Human Rights for Health Workers – IFHHRO Training Manual

The online Human Rights for Health Workers – IFHHRO Training Manual shares materials developed to train health workers in health and human rights issues. It intends to bridge the gap between the legal conceptualization of the right to health and the daily practice of health workers by providing human rights education materials specifically designed for them.

The manual is available in English (below), RussianFrench and Spanish.

Basic knowledge on human rights

Human rights education is generally not integrated in medical and nursing school curricula and most health workers have limited knowledge about human rights. When introducing health workers to human rights it is extremely important not to overwhelm them with only legal information. This is why the relation between health-related human rights and the daily work of a health worker plays a central role in most of the session plans provided in the Human Rights for Health Workers – IFHHRO Training Manual.

Health workers do not need to become human rights specialists, but having basic knowledge does matter. In their daily work health workers need to take decisions that can mean the difference between the protection or the violation of human rights. What exactly health workers need to learn depends on the country they work in, their specialisation and their previous knowledge about human rights.

Participatory training approach

There is no fixed format for a human rights training programme for health workers. Experience learns that it is possible to interest health workers in human rights as long as they can establish a connection with their own work. An effective way to do this is by using a participatory training approach based on the principles of adult learning in which recognizable situations are used as a starting point to stimulate new insights.

It is this way of thinking that forms the basis for all the session plans available on this website. All session plans have been tried out during IFHHRO trainings. Some session plans are suitable for all trainings, others need to be adapted to the local situation, the learning objectives, or the target group.


The IFHHRO Training Manual consists of 6 basic parts, each of which contains three or more session plans.

1. Suggestions for planning a training:

  • One-day training – Health and Human Rights
  • One-day training – Access to Pain Treatment and Human Rights
  • One-day training – Sexual and Reproductive Health Rights
  • One-day training – Human Rights Mechanisms
  • Two-day training – Health Workers as Human Rights Actors

The training plans for these sessions can be found in our useful syllabus. It contains direct links to some of the session plans below.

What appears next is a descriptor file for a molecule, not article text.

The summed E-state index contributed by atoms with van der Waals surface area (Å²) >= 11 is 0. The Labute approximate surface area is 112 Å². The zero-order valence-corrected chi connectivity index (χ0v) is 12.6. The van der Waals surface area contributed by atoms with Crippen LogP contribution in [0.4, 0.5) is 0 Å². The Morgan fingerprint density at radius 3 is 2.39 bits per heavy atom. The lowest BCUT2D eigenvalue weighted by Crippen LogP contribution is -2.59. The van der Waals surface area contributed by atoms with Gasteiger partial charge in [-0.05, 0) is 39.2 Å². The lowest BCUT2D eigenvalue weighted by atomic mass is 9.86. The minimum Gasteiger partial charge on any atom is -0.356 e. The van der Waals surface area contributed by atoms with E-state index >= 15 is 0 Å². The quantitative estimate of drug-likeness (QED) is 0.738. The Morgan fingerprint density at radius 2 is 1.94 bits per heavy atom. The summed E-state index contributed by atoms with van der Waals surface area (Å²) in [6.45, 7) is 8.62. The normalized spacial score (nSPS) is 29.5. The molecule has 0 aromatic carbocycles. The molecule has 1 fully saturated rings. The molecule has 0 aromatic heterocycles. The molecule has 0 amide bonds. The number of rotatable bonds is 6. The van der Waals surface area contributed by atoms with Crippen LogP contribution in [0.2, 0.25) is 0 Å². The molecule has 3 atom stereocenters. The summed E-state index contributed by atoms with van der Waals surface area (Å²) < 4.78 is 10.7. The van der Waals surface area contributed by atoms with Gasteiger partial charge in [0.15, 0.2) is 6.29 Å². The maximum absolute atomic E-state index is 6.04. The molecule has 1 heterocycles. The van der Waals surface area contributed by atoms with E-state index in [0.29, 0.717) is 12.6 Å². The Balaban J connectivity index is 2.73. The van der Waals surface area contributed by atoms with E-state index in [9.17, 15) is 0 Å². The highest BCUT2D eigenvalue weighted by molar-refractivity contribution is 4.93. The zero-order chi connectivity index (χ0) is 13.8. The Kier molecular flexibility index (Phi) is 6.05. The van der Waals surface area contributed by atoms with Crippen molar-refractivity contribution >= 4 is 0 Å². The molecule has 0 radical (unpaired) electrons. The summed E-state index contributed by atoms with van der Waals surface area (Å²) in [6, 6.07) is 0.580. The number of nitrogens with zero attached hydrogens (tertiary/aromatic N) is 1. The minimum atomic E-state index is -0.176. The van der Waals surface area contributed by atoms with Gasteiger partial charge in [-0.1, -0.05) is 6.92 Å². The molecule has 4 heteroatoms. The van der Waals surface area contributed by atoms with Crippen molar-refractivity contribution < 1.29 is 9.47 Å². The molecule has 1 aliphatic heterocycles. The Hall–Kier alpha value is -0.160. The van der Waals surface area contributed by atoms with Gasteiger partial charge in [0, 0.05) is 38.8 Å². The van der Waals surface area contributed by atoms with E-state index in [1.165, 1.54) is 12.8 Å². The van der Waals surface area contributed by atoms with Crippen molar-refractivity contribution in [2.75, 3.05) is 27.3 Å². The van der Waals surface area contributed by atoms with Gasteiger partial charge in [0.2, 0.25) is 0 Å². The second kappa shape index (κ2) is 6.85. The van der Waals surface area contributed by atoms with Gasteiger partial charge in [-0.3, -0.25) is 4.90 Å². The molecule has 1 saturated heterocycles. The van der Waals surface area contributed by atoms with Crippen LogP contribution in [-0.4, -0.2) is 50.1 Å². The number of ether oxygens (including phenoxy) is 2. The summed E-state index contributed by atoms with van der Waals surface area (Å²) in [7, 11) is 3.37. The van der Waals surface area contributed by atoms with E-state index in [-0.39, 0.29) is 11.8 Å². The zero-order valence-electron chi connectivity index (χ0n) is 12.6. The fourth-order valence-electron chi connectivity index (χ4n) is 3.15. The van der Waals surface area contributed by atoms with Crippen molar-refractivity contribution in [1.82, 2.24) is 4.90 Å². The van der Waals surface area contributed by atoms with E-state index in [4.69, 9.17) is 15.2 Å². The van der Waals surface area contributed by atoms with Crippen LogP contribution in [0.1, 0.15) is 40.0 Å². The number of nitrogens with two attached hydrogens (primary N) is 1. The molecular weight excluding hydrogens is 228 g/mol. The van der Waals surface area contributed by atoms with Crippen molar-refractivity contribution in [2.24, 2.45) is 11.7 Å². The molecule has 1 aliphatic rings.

2. Suggestions for the introduction of the participants and the programme:

3. Essential basic information on health and human rights:

4. Health workers and human rights:

Download Steps for Change – A human rights action guide for health workers

Download Steps for Change – A human rights action guide for health workers

5. Different health issues in relation to human rights:

Download PowerPoint on mental health

6. Human rights mechanisms and other issues:

Download PowerPoint on discrimination


All sessions are structured in the same way and consist of the following components:

  • Learning objectives: explains what participants should have learned at the end of the session
  • Target group: identifies the type of group for which the session is appropriate
  • Duration: gives the recommended duration of the session
  • Training materials: gives a list of stationery and supplies needed during the session
  • Training aids: lists any supporting tool(s) that are provided at the end of the session plan
  • Handouts: lists documents to distribute also provided at the end of the session plan
  • Session plans: a step by step guide for training delivery including indication of time

Frequently Asked Questions

Can I use the materials for free?

Yes, you can use and reproduce all the training materials provided that the source is specified.

I like a specific session plan but the case study used is not suitable for my target group, what should I do?

The session plans are meant to give you suggestions about how to structure a session and which method might be useful. Of course you should change it according to the needs of your target group. Feel free to use different case studies, to change the script of a role play, or otherwise adapt it to the local situation.

May I translate the materials?

IFHHRO welcomes applications for rights of translation. Please take the following rules into account:

    • © IFHHRO and IFHHRO logo on the cover page
    • Name(s) of author(s) on the cover page
    • Name of translator on the cover page under authors
    • The same layout as the original version
  • A copy of the translated material should be sent to IFHHRO. All translations will be published on the IFHHRO website.